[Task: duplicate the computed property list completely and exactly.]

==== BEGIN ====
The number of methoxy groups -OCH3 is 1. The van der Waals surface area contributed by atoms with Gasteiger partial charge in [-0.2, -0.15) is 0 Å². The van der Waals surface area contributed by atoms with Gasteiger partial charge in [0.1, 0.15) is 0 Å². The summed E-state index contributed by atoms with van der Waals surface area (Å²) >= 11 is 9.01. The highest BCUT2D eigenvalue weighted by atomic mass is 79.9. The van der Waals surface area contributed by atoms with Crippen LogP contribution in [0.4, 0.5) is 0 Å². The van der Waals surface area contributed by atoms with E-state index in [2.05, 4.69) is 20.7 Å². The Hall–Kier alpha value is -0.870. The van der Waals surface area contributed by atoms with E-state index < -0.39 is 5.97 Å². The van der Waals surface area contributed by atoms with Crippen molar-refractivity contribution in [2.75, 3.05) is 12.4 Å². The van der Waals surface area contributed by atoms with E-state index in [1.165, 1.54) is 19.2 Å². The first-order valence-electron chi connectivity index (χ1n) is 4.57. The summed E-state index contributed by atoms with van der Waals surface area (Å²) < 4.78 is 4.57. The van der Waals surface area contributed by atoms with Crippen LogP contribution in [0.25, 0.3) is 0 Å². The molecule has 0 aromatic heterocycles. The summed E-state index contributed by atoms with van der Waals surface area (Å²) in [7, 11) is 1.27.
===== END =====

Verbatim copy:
The number of methoxy groups -OCH3 is 1. The van der Waals surface area contributed by atoms with Gasteiger partial charge in [-0.2, -0.15) is 0 Å². The van der Waals surface area contributed by atoms with Gasteiger partial charge in [0.1, 0.15) is 0 Å². The summed E-state index contributed by atoms with van der Waals surface area (Å²) >= 11 is 9.01. The highest BCUT2D eigenvalue weighted by atomic mass is 79.9. The van der Waals surface area contributed by atoms with Crippen LogP contribution in [0.4, 0.5) is 0 Å². The van der Waals surface area contributed by atoms with E-state index in [2.05, 4.69) is 20.7 Å². The Hall–Kier alpha value is -0.870. The van der Waals surface area contributed by atoms with E-state index < -0.39 is 5.97 Å². The van der Waals surface area contributed by atoms with Crippen molar-refractivity contribution in [2.75, 3.05) is 12.4 Å². The van der Waals surface area contributed by atoms with E-state index in [1.165, 1.54) is 19.2 Å². The first-order valence-electron chi connectivity index (χ1n) is 4.57. The summed E-state index contributed by atoms with van der Waals surface area (Å²) < 4.78 is 4.57. The van der Waals surface area contributed by atoms with Crippen LogP contribution in [0.25, 0.3) is 0 Å². The molecule has 0 aromatic heterocycles. The summed E-state index contributed by atoms with van der Waals surface area (Å²) in [7, 11) is 1.27.